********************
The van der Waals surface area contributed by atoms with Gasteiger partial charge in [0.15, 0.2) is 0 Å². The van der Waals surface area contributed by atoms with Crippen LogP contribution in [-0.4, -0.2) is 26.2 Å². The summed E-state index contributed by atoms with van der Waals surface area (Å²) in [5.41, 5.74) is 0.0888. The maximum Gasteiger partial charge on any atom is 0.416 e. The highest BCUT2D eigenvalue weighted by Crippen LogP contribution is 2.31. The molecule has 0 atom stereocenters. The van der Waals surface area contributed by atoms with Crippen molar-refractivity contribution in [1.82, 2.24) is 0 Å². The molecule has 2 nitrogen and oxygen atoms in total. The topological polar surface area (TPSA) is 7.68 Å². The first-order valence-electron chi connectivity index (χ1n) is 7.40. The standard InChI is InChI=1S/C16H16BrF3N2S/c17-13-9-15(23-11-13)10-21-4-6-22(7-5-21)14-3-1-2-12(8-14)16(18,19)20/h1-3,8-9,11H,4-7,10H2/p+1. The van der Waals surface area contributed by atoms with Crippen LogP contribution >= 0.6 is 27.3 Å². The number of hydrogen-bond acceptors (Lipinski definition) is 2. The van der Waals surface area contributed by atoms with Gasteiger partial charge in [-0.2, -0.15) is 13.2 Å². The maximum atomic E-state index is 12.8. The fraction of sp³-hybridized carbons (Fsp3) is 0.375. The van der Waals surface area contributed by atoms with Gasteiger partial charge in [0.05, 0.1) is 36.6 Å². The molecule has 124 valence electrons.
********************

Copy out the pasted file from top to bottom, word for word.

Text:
The van der Waals surface area contributed by atoms with Gasteiger partial charge in [0.15, 0.2) is 0 Å². The van der Waals surface area contributed by atoms with Crippen LogP contribution in [-0.4, -0.2) is 26.2 Å². The summed E-state index contributed by atoms with van der Waals surface area (Å²) in [5.41, 5.74) is 0.0888. The maximum Gasteiger partial charge on any atom is 0.416 e. The highest BCUT2D eigenvalue weighted by Crippen LogP contribution is 2.31. The molecule has 0 atom stereocenters. The van der Waals surface area contributed by atoms with Crippen molar-refractivity contribution in [1.82, 2.24) is 0 Å². The molecule has 2 nitrogen and oxygen atoms in total. The topological polar surface area (TPSA) is 7.68 Å². The first-order valence-electron chi connectivity index (χ1n) is 7.40. The standard InChI is InChI=1S/C16H16BrF3N2S/c17-13-9-15(23-11-13)10-21-4-6-22(7-5-21)14-3-1-2-12(8-14)16(18,19)20/h1-3,8-9,11H,4-7,10H2/p+1. The van der Waals surface area contributed by atoms with Crippen LogP contribution >= 0.6 is 27.3 Å². The number of hydrogen-bond acceptors (Lipinski definition) is 2. The van der Waals surface area contributed by atoms with Gasteiger partial charge in [-0.2, -0.15) is 13.2 Å². The maximum atomic E-state index is 12.8. The fraction of sp³-hybridized carbons (Fsp3) is 0.375. The van der Waals surface area contributed by atoms with Gasteiger partial charge in [0.05, 0.1) is 36.6 Å². The molecule has 124 valence electrons.